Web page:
A Tibetan, Anak Dorje Namgyal, from Kham (eastern Tibet) once told Wolfgang Bertsch the following proverb: «While the snow lion is having his breakfast, the blue turquoise dragon cannot make any sound (i.e. produce any thunder). Apart from hinting at the fact that there are no thunder storms in early morning times, this proverb illustrates the superiority of the snow lion over the dragon. The belief in the power of the snow lion as being superior to that of the dragon may have played a part when the snow lion was chosen as the symbol of Tibet and its leader on the coin issues of 1909: a few years earlier the Chinese had introduced their new coinage showing a dragon as the symbol of the imperial power in China. The Chinese must have been aware of the challenge presented by the snow lion, when in 1910 they issued a series of coins for Tibet bearing a dragon on the obverse.


In conclusion, one can say that the snow lion as it can be seen on Tibet›s modern coins can be interpreted as one of the guardians of Tibet, also symbolizing Tibet›s power (the more traditional, pre-Buddhist aspect of the lion) and as symbolizing the religious and political authority of the Dalai Lama (the more modern, Buddhist aspect of the lion)

Offline Figleaf

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Re: Snow Lion on the coins of Tibet.
« Reply #10 on: October 18, 2018, 07:59:08 AM »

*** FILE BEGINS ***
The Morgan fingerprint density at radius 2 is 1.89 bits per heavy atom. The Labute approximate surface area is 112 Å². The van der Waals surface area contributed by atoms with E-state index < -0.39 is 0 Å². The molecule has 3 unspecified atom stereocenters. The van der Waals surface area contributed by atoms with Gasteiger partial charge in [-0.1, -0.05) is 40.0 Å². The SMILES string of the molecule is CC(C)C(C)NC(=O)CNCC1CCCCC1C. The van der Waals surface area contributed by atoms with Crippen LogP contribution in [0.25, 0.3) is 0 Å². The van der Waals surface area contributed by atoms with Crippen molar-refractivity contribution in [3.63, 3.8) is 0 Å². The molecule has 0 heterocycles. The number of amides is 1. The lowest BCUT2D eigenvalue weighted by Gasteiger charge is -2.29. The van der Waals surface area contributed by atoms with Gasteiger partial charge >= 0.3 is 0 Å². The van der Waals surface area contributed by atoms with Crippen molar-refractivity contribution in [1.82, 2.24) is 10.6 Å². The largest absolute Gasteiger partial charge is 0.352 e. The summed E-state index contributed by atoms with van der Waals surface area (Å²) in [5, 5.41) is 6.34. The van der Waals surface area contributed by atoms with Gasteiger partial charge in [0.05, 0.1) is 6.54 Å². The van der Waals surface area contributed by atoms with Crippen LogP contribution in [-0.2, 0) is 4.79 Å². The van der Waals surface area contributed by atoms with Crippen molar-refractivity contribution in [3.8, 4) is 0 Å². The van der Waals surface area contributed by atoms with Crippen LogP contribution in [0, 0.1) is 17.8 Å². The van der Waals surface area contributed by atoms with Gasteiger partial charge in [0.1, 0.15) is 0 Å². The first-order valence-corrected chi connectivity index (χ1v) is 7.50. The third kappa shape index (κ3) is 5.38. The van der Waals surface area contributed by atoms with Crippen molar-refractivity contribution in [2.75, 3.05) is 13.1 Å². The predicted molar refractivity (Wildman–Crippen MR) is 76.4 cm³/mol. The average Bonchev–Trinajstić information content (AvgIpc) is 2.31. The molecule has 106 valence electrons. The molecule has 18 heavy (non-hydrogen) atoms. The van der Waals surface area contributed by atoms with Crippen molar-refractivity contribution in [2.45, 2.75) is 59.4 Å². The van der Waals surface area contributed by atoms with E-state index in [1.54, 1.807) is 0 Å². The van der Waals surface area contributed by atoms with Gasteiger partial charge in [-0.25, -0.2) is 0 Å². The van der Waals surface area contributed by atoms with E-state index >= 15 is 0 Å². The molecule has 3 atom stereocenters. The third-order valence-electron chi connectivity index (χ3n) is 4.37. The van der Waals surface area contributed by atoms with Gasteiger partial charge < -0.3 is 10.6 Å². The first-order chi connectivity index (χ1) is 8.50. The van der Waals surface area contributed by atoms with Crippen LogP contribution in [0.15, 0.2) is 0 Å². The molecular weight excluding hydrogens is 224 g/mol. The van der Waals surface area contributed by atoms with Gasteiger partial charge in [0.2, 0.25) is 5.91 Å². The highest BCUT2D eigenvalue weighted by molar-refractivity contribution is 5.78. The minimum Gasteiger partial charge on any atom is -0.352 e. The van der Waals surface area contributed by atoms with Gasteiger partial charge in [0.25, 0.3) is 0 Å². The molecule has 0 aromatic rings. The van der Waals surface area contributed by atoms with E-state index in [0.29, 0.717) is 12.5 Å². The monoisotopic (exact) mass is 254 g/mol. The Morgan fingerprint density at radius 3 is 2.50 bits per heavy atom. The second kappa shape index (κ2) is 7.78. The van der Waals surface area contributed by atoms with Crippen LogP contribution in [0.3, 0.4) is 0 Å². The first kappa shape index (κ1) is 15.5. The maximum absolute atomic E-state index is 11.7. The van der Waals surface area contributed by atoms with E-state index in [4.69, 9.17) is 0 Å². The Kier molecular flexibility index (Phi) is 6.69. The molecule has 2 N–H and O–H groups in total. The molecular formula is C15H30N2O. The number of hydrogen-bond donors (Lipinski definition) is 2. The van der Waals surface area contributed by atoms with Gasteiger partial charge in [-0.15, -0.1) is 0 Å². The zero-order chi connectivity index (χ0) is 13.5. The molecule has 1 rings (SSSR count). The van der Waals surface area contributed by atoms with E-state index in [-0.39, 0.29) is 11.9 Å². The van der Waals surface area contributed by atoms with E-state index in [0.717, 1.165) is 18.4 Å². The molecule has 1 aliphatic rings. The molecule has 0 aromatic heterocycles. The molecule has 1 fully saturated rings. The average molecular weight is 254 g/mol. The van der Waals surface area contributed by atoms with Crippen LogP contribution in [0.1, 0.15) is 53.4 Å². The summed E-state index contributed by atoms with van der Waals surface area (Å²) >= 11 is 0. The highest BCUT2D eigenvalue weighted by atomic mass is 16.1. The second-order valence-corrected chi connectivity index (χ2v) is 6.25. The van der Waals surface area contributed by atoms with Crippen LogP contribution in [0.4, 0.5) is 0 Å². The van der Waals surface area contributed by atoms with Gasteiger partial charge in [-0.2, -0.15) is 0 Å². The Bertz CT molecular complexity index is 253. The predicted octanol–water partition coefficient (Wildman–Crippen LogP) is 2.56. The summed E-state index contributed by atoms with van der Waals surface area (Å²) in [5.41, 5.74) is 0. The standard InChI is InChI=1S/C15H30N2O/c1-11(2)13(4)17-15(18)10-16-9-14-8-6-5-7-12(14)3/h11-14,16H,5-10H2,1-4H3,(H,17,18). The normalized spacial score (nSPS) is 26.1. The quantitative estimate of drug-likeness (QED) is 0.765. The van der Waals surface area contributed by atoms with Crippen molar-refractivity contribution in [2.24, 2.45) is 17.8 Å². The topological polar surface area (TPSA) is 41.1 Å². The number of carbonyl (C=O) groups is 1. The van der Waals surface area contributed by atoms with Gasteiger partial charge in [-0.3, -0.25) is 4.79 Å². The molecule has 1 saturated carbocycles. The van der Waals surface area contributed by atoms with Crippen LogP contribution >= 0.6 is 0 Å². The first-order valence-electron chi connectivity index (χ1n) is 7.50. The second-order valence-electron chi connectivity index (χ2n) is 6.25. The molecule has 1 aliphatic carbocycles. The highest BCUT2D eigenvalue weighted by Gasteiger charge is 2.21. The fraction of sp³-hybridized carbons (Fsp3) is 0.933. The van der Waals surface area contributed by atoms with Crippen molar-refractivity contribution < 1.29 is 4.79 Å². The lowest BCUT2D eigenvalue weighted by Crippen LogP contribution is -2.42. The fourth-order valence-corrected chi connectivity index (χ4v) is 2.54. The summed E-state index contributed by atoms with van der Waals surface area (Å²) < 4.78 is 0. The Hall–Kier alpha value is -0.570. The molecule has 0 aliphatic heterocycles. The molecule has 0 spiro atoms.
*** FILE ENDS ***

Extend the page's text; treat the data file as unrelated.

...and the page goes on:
I highly appreciate your little treatise above. All over the world, symbols are used to express complete thoughts. Symbols are especially useful for coins, as coins are small, yet in everyone's hands. Here, we see he snow lion move from the purely religious - with an ability to move into Buddhism, to the political without an effort. An especially interesting aspect for me is the playfulness. Most symbols are serious. Only a few express happiness and they are usually a secondary thought, e.g. after liberty. Understanding the symbolism on coins is vital to understanding coins as well as a gateway to understanding the people who used the coins.

Peter
An unidentified coin is a piece of metal. An identified coin is a piece of history.

Offline Gusev

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Re: Snow Lion on the coins of Tibet.
« Reply #11 on: October 18, 2018, 08:23:02 AM »
Thank, renau
This is a fascinating description of a snow lion story in Tibet.
"Those at the top of the mountain didn't fall there."- Marcus Washling.

Offline renau

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Re: Snow Lion on the coins of Tibet.
« Reply #12 on: October 19, 2018, 03:41:40 AM »
I must add that this is a mere compilation of information and the main source is from Wolfgang Bertsch. Sorry to dont mention before but it is just correct give the merit to those who deserve it.

warm regards
Albert

Offline Gusev

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Re: Snow Lion on the coins of Tibet.
« Reply #13 on: October 19, 2018, 08:30:27 AM »
Yes, Wolfgang Bertsch has written many books and articles about Tibet coins.
I have a lot of his books and articles, including unpublished ones.
But I don’t have this study.

Igor.
"Those at the top of the mountain didn't fall there."- Marcus Washling.